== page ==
Alaska News

Alaska will allow ATVs on roads starting Jan. 1, but snowmachines and hovercraft aren’t included

Beginning in 2022, Alaskans can drive four-wheelers and other “all-purpose vehicles” on public roads that have speed limits of 45 mph or less in places where local governments haven’t banned their use.

Snowmachines and hovercraft remain prohibited on state roads, but on Thursday, Lt. Gov. Kevin Meyer signed regulations that remove restrictions on many other vehicles starting Jan. 1.

Local bans on the use of such vehicles within municipal or borough boundaries must still be followed. In the Municipality of Anchorage, for example, driving those vehicles on roadways will still be prohibited. Many other cities and boroughs lack similar rules, and places like the Fairbanks North Star Borough and Matanuska-Susitna Borough lack policing and road authority, which may make it impossible to create local bans.

Vehicles eligible under the new rules must follow certain guidelines:

• All-purpose vehicles must have a headlight, a rear-facing red light, a rear-facing red reflector and a rear-facing red brake light. The vehicle must have brakes, a muffler, carburetor and throttle.

• Drivers must have a valid driver’s license and insurance but don’t have to wear a helmet. Passengers need to wear helmets.

• If the vehicle has seatbelts, they must be used, and any vehicle with seatbelts must use a child seat when carrying a child young enough.


• The vehicle must be registered and have license plates.

Alaska’s rule change began with a push this spring by the administration of Gov. Mike Dunleavy. The Department of Administration — which operates the state’s DMVs — and the state Department of Public Safety proposed it together.

Soon after the rule change was proposed, former Public Safety Commissioner Amanda Price said on social media that within her department, it was assumed that the idea came from a close friend of the governor or a donor to his campaign. She said officials within the department cautioned the governor’s office against moving forward, saying it could result in additional road deaths.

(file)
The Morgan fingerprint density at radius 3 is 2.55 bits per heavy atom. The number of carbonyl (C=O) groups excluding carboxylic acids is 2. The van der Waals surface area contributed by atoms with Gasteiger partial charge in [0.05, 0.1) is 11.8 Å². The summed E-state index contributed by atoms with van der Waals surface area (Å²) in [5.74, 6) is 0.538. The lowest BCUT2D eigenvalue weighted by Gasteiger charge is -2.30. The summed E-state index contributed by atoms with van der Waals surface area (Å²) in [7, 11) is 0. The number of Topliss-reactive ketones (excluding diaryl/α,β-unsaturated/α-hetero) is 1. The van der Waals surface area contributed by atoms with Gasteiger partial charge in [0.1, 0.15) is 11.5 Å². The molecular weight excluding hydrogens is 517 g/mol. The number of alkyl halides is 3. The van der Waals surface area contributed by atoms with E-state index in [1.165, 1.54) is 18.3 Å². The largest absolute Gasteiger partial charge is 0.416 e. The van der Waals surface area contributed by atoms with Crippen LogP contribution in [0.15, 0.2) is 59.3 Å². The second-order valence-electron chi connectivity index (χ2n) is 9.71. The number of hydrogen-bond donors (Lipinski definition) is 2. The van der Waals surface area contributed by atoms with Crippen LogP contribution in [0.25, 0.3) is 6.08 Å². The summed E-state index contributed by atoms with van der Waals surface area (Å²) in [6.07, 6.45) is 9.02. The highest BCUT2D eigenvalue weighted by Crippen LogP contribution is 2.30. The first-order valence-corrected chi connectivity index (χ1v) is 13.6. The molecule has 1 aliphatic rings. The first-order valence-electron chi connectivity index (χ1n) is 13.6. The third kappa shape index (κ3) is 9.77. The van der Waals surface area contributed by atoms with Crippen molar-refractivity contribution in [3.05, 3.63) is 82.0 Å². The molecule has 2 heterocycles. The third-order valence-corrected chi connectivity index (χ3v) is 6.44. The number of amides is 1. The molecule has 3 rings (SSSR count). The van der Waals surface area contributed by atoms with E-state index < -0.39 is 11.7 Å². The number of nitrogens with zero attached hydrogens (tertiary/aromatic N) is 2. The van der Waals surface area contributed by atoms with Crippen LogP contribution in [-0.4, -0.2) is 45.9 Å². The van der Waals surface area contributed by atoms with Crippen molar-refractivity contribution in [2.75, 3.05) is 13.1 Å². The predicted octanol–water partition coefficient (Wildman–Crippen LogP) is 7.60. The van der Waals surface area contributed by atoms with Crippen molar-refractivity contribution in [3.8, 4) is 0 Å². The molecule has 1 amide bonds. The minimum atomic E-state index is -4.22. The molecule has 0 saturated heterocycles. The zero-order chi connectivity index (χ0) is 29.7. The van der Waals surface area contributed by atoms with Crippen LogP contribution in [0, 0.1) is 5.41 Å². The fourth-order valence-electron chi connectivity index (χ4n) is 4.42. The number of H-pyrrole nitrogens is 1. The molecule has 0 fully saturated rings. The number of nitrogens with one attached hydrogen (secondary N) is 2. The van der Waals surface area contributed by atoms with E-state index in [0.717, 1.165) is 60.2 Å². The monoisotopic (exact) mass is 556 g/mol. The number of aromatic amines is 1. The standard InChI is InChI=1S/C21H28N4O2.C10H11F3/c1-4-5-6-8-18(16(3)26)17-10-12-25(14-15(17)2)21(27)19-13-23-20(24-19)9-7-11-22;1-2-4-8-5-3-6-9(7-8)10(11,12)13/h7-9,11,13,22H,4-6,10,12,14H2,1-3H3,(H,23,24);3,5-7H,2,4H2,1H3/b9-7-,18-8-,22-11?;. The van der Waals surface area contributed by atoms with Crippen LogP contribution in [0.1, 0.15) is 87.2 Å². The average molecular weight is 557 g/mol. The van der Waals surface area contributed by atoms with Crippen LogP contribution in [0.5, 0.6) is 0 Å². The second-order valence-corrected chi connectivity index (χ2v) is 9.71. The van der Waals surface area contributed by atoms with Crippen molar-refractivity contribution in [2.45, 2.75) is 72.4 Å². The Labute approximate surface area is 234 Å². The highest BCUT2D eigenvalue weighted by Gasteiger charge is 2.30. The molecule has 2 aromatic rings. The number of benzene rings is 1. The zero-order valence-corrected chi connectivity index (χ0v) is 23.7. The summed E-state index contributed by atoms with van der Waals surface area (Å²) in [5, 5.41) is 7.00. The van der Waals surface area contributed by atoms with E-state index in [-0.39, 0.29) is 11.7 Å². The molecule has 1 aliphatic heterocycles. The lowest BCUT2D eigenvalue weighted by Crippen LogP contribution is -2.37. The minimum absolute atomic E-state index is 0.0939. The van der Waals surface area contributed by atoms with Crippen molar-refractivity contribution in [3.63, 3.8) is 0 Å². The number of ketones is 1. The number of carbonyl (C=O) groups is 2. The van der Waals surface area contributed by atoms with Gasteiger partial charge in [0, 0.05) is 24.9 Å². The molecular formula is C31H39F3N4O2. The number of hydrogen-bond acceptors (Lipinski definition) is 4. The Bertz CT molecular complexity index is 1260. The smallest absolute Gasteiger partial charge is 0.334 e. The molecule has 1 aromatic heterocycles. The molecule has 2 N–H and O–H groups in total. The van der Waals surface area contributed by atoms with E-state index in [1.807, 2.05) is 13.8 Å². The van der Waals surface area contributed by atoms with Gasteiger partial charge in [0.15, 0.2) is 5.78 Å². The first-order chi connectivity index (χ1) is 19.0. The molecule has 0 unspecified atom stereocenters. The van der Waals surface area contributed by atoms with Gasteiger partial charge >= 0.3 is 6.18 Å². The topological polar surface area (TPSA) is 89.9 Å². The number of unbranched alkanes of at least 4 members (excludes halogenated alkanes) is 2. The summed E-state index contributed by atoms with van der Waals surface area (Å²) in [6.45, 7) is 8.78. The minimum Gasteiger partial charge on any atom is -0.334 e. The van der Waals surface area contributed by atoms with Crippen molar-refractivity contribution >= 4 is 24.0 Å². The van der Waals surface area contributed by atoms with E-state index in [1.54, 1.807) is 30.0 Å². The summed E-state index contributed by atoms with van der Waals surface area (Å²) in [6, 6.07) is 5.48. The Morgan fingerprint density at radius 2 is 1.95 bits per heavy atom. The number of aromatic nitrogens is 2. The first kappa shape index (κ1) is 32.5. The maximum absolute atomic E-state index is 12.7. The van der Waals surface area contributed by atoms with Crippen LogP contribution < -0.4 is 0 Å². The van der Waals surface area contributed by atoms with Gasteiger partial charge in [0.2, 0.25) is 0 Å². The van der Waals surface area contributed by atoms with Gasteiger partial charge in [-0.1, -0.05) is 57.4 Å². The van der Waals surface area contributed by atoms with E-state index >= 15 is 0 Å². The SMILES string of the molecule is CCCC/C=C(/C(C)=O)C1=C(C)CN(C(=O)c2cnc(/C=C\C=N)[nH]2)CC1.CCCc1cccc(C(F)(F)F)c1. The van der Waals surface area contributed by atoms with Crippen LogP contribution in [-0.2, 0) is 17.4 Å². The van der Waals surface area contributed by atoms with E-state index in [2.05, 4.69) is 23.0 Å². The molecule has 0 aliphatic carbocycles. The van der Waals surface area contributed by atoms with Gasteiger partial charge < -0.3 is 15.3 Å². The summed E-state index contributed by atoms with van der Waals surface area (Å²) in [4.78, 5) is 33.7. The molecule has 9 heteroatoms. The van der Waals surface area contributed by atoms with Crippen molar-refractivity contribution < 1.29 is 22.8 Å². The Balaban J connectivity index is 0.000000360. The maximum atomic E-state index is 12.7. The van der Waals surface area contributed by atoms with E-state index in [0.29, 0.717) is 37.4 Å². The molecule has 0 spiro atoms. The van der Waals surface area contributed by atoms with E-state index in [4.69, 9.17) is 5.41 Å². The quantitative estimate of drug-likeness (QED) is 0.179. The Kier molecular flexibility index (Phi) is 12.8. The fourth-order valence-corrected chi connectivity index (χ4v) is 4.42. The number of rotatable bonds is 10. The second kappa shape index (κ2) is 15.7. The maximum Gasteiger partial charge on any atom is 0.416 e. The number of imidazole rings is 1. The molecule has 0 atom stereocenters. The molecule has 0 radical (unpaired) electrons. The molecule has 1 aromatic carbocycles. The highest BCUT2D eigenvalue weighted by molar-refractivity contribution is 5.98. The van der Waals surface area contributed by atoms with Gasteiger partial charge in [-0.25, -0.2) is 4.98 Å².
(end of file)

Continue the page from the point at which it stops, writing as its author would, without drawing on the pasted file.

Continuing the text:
She reconfirmed those comments Saturday morning but said she doesn’t know what the agency discussed later. Price resigned in February, before the proposal was launched.

The Department of Public Safety and Department of Administration told the Alaska Legislature in April that the goal was “to provide Alaskans the greatest opportunity to safely and affordably travel throughout the state.”

Snowmachines and four-wheelers are already used in rural Alaska as regular forms of transportation, and numerous small towns and villages permit them on locally owned roads.

The spring proposal would have allowed snowmachines and hovercraft, as well as wheeled vehicles, on state-owned roads.

That garnered a mixed reaction, as Alaskans submitted dozens of comments for and against the proposal. Opponents generally criticized the idea on safety grounds.

Alaska House Transportation Committee chairman Grier Hopkins, D-Fairbanks, was particularly skeptical. In an April hearing he hosted, University of Alaska Fairbanks civil engineering professor Nathan Belz, assistant director of the Center for Safety Equity in Transportation, called the original proposal “potentially dangerous and ill-advised.”

Hopkins said Friday that his views haven’t changed. He believes municipalities should be able to opt into the changes, not be forced to opt out by enacting rules.

“This is so dangerous,” he said.

Proponents have said other states — including Arizona, Utah, Montana and Wyoming — already allow off-road vehicles under certain circumstances, and Alaska should do the same.

“The vast majority will use this to enjoy Alaska in the respectful spirit of our culture,” said Charles Preston of Chugiak.

James Brooks

James Brooks was a Juneau-based reporter for the ADN from 2018 to May 2022.